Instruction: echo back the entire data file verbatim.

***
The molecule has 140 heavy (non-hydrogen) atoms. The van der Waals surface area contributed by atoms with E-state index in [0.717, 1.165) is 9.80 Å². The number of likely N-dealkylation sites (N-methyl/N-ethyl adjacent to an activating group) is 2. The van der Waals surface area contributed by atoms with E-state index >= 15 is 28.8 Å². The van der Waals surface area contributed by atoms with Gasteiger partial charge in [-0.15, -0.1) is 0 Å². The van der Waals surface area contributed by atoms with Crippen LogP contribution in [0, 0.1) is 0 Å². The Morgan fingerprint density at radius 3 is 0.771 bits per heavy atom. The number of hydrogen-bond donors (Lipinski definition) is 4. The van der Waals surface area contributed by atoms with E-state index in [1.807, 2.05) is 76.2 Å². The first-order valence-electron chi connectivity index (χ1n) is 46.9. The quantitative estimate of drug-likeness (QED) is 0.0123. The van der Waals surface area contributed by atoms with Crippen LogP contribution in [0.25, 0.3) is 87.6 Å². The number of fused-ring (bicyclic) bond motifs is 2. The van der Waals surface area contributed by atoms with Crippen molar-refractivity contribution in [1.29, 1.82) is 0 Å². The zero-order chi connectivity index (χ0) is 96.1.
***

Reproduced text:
The molecule has 140 heavy (non-hydrogen) atoms. The van der Waals surface area contributed by atoms with E-state index in [0.717, 1.165) is 9.80 Å². The number of likely N-dealkylation sites (N-methyl/N-ethyl adjacent to an activating group) is 2. The van der Waals surface area contributed by atoms with E-state index >= 15 is 28.8 Å². The van der Waals surface area contributed by atoms with Gasteiger partial charge in [-0.15, -0.1) is 0 Å². The van der Waals surface area contributed by atoms with Crippen LogP contribution in [0, 0.1) is 0 Å². The Morgan fingerprint density at radius 3 is 0.771 bits per heavy atom. The number of hydrogen-bond donors (Lipinski definition) is 4. The van der Waals surface area contributed by atoms with E-state index in [1.807, 2.05) is 76.2 Å². The first-order valence-electron chi connectivity index (χ1n) is 46.9. The quantitative estimate of drug-likeness (QED) is 0.0123. The van der Waals surface area contributed by atoms with Crippen LogP contribution in [0.25, 0.3) is 87.6 Å². The number of fused-ring (bicyclic) bond motifs is 2. The van der Waals surface area contributed by atoms with Crippen molar-refractivity contribution in [1.29, 1.82) is 0 Å². The zero-order chi connectivity index (χ0) is 96.1.